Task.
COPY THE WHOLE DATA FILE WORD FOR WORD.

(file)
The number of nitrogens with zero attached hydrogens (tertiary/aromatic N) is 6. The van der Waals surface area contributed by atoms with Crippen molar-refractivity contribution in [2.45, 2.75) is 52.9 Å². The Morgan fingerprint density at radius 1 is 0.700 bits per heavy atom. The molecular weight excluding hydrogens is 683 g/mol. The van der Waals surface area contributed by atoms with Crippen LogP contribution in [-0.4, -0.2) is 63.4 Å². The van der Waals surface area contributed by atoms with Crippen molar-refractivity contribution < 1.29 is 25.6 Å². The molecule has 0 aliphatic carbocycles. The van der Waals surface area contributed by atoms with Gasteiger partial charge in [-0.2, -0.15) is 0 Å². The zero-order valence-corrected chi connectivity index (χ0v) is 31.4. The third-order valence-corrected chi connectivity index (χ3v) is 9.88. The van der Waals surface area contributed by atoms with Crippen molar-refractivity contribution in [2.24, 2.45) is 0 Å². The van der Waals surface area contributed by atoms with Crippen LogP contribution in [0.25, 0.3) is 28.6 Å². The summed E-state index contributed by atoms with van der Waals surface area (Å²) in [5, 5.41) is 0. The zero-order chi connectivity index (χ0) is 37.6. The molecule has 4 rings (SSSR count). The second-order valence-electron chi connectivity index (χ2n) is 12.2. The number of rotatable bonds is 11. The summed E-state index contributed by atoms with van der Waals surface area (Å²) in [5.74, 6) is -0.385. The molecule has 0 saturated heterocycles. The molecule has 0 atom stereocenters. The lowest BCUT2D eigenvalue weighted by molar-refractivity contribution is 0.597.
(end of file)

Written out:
The number of nitrogens with zero attached hydrogens (tertiary/aromatic N) is 6. The van der Waals surface area contributed by atoms with Crippen molar-refractivity contribution in [2.45, 2.75) is 52.9 Å². The Morgan fingerprint density at radius 1 is 0.700 bits per heavy atom. The molecular weight excluding hydrogens is 683 g/mol. The van der Waals surface area contributed by atoms with Crippen LogP contribution in [-0.4, -0.2) is 63.4 Å². The van der Waals surface area contributed by atoms with Crippen molar-refractivity contribution < 1.29 is 25.6 Å². The molecule has 0 aliphatic carbocycles. The van der Waals surface area contributed by atoms with Gasteiger partial charge in [-0.2, -0.15) is 0 Å². The zero-order valence-corrected chi connectivity index (χ0v) is 31.4. The third-order valence-corrected chi connectivity index (χ3v) is 9.88. The van der Waals surface area contributed by atoms with Crippen molar-refractivity contribution in [2.24, 2.45) is 0 Å². The van der Waals surface area contributed by atoms with Crippen LogP contribution in [0.25, 0.3) is 28.6 Å². The summed E-state index contributed by atoms with van der Waals surface area (Å²) in [5, 5.41) is 0. The zero-order chi connectivity index (χ0) is 37.6. The molecule has 4 rings (SSSR count). The second-order valence-electron chi connectivity index (χ2n) is 12.2. The number of rotatable bonds is 11. The summed E-state index contributed by atoms with van der Waals surface area (Å²) in [5.74, 6) is -0.385. The molecule has 0 saturated heterocycles. The molecule has 0 atom stereocenters. The lowest BCUT2D eigenvalue weighted by molar-refractivity contribution is 0.597.